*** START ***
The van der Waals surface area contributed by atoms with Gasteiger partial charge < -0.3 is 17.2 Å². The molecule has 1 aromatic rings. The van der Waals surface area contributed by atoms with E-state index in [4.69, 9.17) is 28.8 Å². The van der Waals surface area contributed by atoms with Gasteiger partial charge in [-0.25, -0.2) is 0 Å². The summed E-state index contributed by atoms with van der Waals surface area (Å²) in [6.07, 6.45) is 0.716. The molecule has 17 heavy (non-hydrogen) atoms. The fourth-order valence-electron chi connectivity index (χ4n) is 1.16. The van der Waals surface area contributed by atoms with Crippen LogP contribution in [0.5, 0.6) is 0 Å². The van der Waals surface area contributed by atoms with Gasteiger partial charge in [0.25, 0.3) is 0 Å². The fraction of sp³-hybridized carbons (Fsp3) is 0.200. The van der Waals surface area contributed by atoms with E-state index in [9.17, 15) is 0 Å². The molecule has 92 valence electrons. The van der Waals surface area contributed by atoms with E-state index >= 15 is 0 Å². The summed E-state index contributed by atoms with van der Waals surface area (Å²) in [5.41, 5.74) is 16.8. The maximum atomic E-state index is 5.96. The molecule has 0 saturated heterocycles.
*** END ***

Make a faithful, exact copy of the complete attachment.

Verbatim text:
The van der Waals surface area contributed by atoms with Gasteiger partial charge < -0.3 is 17.2 Å². The molecule has 1 aromatic rings. The van der Waals surface area contributed by atoms with E-state index in [4.69, 9.17) is 28.8 Å². The van der Waals surface area contributed by atoms with Gasteiger partial charge in [-0.25, -0.2) is 0 Å². The summed E-state index contributed by atoms with van der Waals surface area (Å²) in [6.07, 6.45) is 0.716. The molecule has 17 heavy (non-hydrogen) atoms. The fourth-order valence-electron chi connectivity index (χ4n) is 1.16. The van der Waals surface area contributed by atoms with Crippen LogP contribution in [0.5, 0.6) is 0 Å². The van der Waals surface area contributed by atoms with Gasteiger partial charge in [0.25, 0.3) is 0 Å². The fraction of sp³-hybridized carbons (Fsp3) is 0.200. The van der Waals surface area contributed by atoms with E-state index in [9.17, 15) is 0 Å². The molecule has 92 valence electrons. The van der Waals surface area contributed by atoms with E-state index >= 15 is 0 Å². The summed E-state index contributed by atoms with van der Waals surface area (Å²) in [5.41, 5.74) is 16.8. The maximum atomic E-state index is 5.96. The molecule has 0 saturated heterocycles.